The Gloriette was built in 1775. Today, the inscription of the middle part of the building still bears witness: "JOSEPHO II. AUGUSTO ET MARIA THERESIA IMPERANTIB. MDCCLXXV" (Erected 1775 under the reign of Emperor Joseph and Empress Maria Theresia). Even then, one appreciated beautiful views - and for that reason a 20-meter-high observation terrace was created (accessible only via a spiral staircase).
Today, Café Gloriette is housed in this splendid building. Every Sunday morning, there is a brunch with live music ranging from the classics to jazz.
Sited at the foot of the hill behind the palace and designed as the crowning element of the Great Parterre is the Neptune Fountain. It was conceived as part of the overall design of the gardens and park commissioned by Maria Theresa in the 1770s. Excavations for the pool began in 1776 and the fountain was completed four years later, just before the death of the empress. It was very probably designed by Johann Ferdinand Hetzendorf von Hohenberg, while the sculptural group of Sterzing marble was executed by Wilhelm Beyer.
A rocky landscape is peopled with the sea-god Neptune and his entourage. At the centre of the figural group above a rocky grotto stands Neptune in a shell-shaped chariot, his trident in his hand. To his left is a nymph, while on his right kneels the sea-goddess Thetis, entreating Neptune to favour the voyage of her son, Achilles, who has set off to conquer Troy. Frolicking at the foot of the grotto are the Tritons, creatures who are half-man and half-fish, and belong to Neptune's entourage. They hold conch shell trumpets with which they can inspire fear in both man and beast, and are restraining the hippocampi or sea-horses who draw Neptune's chariot across the seas.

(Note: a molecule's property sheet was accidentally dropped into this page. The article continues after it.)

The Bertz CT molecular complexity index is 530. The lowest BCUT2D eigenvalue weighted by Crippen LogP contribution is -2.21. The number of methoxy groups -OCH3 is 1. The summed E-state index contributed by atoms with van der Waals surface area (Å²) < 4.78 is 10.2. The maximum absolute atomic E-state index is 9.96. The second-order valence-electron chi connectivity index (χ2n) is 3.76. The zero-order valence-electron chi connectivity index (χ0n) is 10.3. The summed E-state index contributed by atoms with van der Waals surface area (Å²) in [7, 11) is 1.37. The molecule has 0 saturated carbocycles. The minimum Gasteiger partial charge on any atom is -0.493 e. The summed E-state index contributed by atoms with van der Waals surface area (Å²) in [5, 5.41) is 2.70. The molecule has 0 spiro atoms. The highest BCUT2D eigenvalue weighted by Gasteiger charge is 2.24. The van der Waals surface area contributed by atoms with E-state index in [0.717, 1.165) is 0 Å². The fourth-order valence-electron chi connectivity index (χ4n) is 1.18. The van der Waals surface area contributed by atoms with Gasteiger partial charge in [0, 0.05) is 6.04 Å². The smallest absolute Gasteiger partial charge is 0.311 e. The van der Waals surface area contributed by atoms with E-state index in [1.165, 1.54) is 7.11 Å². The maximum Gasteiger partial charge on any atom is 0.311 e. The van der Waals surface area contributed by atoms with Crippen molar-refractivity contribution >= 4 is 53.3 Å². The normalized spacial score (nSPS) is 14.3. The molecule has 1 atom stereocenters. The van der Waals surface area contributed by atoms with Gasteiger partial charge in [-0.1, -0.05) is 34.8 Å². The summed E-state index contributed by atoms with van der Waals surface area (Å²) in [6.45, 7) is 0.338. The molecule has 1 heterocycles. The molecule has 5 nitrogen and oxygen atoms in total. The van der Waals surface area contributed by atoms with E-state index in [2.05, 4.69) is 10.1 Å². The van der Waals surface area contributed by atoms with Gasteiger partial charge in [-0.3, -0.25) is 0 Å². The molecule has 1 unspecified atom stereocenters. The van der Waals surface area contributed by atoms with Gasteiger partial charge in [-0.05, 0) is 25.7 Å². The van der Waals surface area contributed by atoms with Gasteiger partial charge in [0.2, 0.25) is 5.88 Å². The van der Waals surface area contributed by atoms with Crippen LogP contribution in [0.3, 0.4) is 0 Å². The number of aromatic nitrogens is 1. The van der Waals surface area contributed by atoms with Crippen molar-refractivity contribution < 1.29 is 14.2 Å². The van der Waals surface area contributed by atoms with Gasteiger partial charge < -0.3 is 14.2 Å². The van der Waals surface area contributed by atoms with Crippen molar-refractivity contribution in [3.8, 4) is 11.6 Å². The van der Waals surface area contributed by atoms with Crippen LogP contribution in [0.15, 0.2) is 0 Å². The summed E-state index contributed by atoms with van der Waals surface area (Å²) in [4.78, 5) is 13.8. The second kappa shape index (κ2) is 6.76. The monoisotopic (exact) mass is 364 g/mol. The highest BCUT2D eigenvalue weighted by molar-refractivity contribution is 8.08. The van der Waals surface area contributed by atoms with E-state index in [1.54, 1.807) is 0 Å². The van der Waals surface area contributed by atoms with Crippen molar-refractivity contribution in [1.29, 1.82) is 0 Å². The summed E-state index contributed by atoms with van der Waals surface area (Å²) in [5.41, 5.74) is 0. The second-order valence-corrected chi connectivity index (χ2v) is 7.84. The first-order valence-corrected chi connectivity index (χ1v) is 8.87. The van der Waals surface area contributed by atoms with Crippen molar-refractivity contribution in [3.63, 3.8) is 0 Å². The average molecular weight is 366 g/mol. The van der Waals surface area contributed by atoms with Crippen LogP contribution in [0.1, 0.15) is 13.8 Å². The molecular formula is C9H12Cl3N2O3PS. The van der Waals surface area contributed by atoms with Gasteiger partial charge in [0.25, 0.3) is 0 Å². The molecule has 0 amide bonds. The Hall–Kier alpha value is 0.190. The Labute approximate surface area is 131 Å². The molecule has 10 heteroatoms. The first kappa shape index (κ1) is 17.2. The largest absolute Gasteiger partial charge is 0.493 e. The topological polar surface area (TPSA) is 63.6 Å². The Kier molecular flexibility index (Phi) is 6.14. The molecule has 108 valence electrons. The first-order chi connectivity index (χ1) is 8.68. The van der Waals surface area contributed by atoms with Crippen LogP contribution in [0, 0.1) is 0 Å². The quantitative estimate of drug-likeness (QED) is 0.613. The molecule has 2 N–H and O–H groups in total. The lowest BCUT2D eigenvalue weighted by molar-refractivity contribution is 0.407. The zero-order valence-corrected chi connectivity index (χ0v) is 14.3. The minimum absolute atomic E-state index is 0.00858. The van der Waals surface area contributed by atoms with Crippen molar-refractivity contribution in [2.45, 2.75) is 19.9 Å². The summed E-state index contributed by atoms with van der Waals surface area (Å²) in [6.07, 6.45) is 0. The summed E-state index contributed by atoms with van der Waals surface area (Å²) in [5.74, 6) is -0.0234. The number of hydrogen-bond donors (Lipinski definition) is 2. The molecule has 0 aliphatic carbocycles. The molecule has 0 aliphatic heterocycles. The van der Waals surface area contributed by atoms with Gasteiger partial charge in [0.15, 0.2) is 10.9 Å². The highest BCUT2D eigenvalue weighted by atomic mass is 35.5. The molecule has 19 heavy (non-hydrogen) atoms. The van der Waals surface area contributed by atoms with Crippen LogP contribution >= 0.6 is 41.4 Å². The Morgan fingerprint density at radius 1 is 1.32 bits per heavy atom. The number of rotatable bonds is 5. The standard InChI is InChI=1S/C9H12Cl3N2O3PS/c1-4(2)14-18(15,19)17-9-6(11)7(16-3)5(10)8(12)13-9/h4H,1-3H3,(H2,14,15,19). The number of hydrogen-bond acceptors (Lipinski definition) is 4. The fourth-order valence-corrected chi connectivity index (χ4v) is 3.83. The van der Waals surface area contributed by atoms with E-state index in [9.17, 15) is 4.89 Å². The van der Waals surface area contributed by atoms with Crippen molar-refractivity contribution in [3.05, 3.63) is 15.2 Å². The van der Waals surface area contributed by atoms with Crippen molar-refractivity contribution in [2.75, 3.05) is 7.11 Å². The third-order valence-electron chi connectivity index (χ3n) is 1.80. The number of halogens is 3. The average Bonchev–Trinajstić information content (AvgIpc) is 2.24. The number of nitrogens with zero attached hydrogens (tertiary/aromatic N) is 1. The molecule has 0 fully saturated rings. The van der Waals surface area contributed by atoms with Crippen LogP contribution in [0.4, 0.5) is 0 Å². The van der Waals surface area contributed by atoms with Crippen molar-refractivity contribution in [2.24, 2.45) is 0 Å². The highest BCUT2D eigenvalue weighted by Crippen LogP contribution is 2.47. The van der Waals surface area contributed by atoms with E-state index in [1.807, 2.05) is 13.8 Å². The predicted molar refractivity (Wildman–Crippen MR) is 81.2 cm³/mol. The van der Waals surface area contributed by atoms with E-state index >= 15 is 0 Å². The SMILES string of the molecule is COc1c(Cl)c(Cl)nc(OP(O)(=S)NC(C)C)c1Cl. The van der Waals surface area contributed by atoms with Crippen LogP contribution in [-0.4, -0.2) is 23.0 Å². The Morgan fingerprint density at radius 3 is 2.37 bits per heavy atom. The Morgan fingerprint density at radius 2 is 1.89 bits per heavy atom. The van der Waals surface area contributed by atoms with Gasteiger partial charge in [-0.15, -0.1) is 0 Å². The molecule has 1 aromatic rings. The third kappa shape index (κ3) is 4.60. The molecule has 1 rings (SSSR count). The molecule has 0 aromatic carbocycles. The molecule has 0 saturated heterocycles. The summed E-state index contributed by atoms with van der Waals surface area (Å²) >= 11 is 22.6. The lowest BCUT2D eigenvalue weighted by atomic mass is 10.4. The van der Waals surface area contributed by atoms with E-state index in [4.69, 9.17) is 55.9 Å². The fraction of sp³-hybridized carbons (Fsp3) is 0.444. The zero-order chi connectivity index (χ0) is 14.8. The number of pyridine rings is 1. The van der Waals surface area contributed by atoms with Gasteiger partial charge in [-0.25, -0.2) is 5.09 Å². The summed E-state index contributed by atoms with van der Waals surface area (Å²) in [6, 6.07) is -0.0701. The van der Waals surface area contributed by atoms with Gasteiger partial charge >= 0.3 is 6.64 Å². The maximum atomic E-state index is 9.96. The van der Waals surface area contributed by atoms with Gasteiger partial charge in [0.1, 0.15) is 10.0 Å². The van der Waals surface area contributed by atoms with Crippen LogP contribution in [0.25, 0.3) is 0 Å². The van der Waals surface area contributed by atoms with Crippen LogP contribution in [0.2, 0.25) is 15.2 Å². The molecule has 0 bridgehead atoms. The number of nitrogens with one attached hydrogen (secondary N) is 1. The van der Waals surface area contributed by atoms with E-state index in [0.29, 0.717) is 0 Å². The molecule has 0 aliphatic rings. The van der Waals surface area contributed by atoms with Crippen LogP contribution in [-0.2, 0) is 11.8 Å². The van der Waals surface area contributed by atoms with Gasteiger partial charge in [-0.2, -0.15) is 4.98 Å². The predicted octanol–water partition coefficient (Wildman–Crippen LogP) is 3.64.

Neptune driving across the seas in dominion over the watery element is a common motif in 16th to 18th-century art, being used as a symbol for monarchs controlling the destiny of their nations. The figural group was originally free-standing, but a screen of trees was planted behind it during the 19th century to provide a foil.
Sea Goddess Thetis
I sat in the garden for a long time. My first day in Europe was truly memorable. The next day I had to go to Salzburg. So though I didn't really want to return to the hostel, I had to :(. I returned to the hostel and had my dinner which consisted of chapatis and chutney that I had taken with me from London :). While having my dinner in the hostel garden, I met an interesting group of travelers. A girl from Hawaii whose name was rather too difficult for us to pronounce :) and so just called her Miss Hawaii, a student from USA and another student from London. He was an Indian by ethnic origin but was born in London. He called himself "D-raaaj" (it was quite obvious that his parents had named him Dhiraj :).....and after living in London for almost 20 years he couldn't say his own name in the right way). We spoke for a while and they exchanged email ids. I wasn't keen on meeting any of them again :) or keeping in touch with them either. So I excused myself saying that I had to take an early morning train to Salzburg and retired for the night.